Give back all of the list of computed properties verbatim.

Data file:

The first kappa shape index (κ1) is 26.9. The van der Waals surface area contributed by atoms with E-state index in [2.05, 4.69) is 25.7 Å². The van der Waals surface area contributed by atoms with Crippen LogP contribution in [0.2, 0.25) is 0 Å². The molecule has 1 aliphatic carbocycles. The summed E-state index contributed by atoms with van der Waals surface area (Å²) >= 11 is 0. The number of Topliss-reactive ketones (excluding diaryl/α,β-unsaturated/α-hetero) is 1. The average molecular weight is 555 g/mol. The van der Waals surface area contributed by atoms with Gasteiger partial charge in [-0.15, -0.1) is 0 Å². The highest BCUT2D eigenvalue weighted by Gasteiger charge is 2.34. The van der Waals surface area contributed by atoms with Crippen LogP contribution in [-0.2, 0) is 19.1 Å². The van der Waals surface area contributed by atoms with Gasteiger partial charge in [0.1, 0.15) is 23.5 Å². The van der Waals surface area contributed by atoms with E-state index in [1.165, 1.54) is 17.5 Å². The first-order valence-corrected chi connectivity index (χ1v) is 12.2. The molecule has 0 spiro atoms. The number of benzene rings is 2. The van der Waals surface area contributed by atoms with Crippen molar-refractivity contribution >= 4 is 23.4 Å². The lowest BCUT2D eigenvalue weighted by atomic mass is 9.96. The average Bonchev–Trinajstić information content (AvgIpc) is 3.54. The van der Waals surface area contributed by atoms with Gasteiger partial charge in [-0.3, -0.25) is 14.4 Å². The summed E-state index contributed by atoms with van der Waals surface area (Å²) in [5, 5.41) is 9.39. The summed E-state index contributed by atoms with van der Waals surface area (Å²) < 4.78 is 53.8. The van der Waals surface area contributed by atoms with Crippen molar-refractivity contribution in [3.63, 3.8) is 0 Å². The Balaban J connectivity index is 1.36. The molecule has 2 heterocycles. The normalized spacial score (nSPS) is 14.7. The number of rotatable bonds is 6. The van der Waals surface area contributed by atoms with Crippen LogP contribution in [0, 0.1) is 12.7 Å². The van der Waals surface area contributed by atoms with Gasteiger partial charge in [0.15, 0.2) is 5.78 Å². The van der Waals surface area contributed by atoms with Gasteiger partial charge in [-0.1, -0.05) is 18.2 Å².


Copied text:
The first kappa shape index (κ1) is 26.9. The van der Waals surface area contributed by atoms with E-state index in [2.05, 4.69) is 25.7 Å². The van der Waals surface area contributed by atoms with Crippen LogP contribution in [0.2, 0.25) is 0 Å². The molecule has 1 aliphatic carbocycles. The summed E-state index contributed by atoms with van der Waals surface area (Å²) >= 11 is 0. The number of Topliss-reactive ketones (excluding diaryl/α,β-unsaturated/α-hetero) is 1. The average molecular weight is 555 g/mol. The van der Waals surface area contributed by atoms with Gasteiger partial charge in [-0.15, -0.1) is 0 Å². The highest BCUT2D eigenvalue weighted by Gasteiger charge is 2.34. The van der Waals surface area contributed by atoms with Crippen LogP contribution in [-0.2, 0) is 19.1 Å². The van der Waals surface area contributed by atoms with Gasteiger partial charge in [0.1, 0.15) is 23.5 Å². The van der Waals surface area contributed by atoms with E-state index in [1.165, 1.54) is 17.5 Å². The first-order valence-corrected chi connectivity index (χ1v) is 12.2. The molecule has 0 spiro atoms. The number of benzene rings is 2. The van der Waals surface area contributed by atoms with Crippen molar-refractivity contribution >= 4 is 23.4 Å². The lowest BCUT2D eigenvalue weighted by atomic mass is 9.96. The average Bonchev–Trinajstić information content (AvgIpc) is 3.54. The van der Waals surface area contributed by atoms with Gasteiger partial charge in [-0.3, -0.25) is 14.4 Å². The summed E-state index contributed by atoms with van der Waals surface area (Å²) in [5, 5.41) is 9.39. The summed E-state index contributed by atoms with van der Waals surface area (Å²) < 4.78 is 53.8. The van der Waals surface area contributed by atoms with Crippen molar-refractivity contribution in [3.63, 3.8) is 0 Å². The Balaban J connectivity index is 1.36. The molecule has 2 heterocycles. The normalized spacial score (nSPS) is 14.7. The number of rotatable bonds is 6. The van der Waals surface area contributed by atoms with Crippen LogP contribution in [0, 0.1) is 12.7 Å². The van der Waals surface area contributed by atoms with Gasteiger partial charge in [0.15, 0.2) is 5.78 Å². The van der Waals surface area contributed by atoms with Gasteiger partial charge in [-0.1, -0.05) is 18.2 Å².